Can a book shape the course of your life? In a thoroughly engaging mix of memoir and biography, New Yorker scribe Rebecca Mead explores how her relationship with Middlemarch, George Eliot's classic tale of 19th-century English country life, has evolved over time. Described by Virginia Woolf as ''one of the few English novels written for grown-up people,'' Middlemarch struck a deep emotional chord in Mead, first when she was a bookish teen in England aching to leave home, and then again at points throughout her life as she attended college, moved to the U.S., had love affairs, married, and became a mother. Mead says that over the years she remained fascinated by its urgency and relevance, by ''the acuteness of its psychological penetration and the snap of its sentences,'' and especially by the ways in which the book examines complex issues of morality. ''The novel opened up to me further every time I went back to it,'' she notes.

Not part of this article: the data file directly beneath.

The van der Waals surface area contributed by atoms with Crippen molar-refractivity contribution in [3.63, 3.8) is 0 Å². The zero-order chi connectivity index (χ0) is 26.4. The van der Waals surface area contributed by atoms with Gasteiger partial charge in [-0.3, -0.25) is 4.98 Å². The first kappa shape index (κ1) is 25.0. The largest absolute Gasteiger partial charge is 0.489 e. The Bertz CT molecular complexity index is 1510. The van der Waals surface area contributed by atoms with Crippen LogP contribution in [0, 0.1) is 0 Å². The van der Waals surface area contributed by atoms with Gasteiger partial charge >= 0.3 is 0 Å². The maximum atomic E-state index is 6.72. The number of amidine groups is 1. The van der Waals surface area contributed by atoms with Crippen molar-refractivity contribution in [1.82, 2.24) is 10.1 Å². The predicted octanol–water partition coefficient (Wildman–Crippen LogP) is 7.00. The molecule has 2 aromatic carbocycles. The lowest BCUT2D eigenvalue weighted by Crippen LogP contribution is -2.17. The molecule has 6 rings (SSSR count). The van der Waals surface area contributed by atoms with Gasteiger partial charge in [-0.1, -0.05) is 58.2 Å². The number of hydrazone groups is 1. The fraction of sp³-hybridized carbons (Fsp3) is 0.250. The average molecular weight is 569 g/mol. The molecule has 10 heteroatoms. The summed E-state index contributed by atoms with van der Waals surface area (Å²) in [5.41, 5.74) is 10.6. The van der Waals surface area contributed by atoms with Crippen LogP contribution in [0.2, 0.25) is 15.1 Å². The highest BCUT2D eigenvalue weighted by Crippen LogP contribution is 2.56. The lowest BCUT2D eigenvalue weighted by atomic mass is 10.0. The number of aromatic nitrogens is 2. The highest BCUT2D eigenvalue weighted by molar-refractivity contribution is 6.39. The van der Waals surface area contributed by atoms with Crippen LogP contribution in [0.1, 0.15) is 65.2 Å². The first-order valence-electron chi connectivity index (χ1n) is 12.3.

Her book, which roughly follows the structure of Middlemarch, is primarily a literary biography, and a lovely, accessible one at that. As she traces the threads connecting Eliot's life and work, Mead infuses lively insight into both the author and the novel. Her own experiences, peppered throughout the narrative, never overwhelm it; Eliot and Middlemarch remain her primary focus.
Fans of this Victorian mainstay or, really, any book lover in a passionate long-term relationship with a novel will find Mead's research and analysis deeply gratifying. And if you haven't ever read Middlemarch, Mead's lucid writing will send you straight to the bookstore. A-